The skills shortage combined with the progress that women have been making within construction has meant that the stars are increasingly in alignment for females looking forge a career within the sector. There’s still a great deal of work to be done, however, and this week we’ll be getting the inside track of what further changes need making as we catch up with two women at different stages of their respective careers. First up is Ewa Ambrosius, who has risen through the ranks to become Associate at Perega.
What have been the biggest barriers you’ve had to overcome in developing your career?
“When I started professionally, I was the only woman on the whole construction site! There were probably about 100-120 people working on the project at the time, all men. For them, seeing a woman on site was unusual and it was easy to see many of them didn’t think I belonged there, so I had to grow a thick skin.
“Often you have to deal with crass, inappropriate jokes and grin and bear it. An unacceptable situation which needs to change. You also have to deal with the feeling that you’re not experienced enough, erroneously based on your gender. I think a lot of this sexism is unconscious but it’s become ingrained in the culture of the industry. This needs to be reversed at all level from board level downwards.
“Over the years I have become more and more resilient. This was, in part, thanks to the help of a very supportive site manager who built up my confidence and convinced me that I was as good as anyone else on the project. He told me to stick to my guns and not to let anyone see fear or uncertainty, put on a brave face and build up trust and authority through actions.”
What are the biggest changes you’d like to see introduced that would help other young women to build a career in construction?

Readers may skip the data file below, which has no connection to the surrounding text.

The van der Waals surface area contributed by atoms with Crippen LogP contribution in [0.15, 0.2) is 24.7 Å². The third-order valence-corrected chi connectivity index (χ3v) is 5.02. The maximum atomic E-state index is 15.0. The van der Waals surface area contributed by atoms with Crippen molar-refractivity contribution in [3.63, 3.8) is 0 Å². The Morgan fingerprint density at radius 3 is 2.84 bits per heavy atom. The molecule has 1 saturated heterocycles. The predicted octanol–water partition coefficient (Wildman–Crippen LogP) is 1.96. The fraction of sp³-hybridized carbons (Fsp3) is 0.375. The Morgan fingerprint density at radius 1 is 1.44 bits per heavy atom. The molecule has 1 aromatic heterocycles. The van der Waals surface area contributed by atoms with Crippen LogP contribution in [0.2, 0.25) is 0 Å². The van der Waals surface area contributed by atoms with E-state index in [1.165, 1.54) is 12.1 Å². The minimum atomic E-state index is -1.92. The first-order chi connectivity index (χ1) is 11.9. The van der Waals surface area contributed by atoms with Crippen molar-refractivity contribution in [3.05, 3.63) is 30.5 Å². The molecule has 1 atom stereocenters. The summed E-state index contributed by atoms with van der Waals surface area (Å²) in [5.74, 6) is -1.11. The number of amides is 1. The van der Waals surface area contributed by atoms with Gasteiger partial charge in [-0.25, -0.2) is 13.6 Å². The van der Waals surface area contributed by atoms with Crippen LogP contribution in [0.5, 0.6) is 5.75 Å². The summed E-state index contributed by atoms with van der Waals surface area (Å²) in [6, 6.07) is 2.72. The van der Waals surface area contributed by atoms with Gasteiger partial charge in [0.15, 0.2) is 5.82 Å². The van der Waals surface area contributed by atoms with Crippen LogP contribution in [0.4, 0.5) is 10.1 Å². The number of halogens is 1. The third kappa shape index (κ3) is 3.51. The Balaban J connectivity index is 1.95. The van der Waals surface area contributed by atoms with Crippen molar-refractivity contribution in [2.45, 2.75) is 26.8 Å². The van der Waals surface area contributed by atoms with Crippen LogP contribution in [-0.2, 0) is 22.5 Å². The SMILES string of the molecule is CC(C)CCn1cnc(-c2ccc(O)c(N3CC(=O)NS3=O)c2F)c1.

“We need to do more to encourage girls at a younger age to consider construction as a rewarding career path. I think it’s a shame that, currently, only around 30% of the work experience candidates we take on are female.
“At the moment candidates pick us, not the other way around, so it’s somewhat out of our hands as to who applies to undertake their work experience with us. We try our very best to make sure they feel enthused about engineering by the end and that gender is no barrier to any career in this sector.
“Although there are definitely more women within the sector, I do think we need to get to a point where this disparity is resolved so it’s is no longer a talking point, as there should be nothing to talk about. We need to reach a scenario where a career in construction is gender agnostic.”
What advice would you give female school pupils interested in a career in construction?
“Don’t be scared. If you really want to pursue a career in construction, push for it. A mentor who can support you is also important, helping you fight those inevitable battles to get where you want to be.
“If you find something you really enjoy doing, it’s really important to follow that route because you ultimately want to do a job you enjoy as then you’ll be interested, engaged and ultimately excel.
“Finally, and this is more a general comment, plan well and prioritise. Set milestones, but make sure they’re achievable, so it’s not daunting when you have to face large tasks or challenges. When break down the elements, set small deadlines and cross things off the list, it really helps and you’ll find you get things done faster than if you seek to conquer the world in one move. It give you that essential encouragement to keep going.”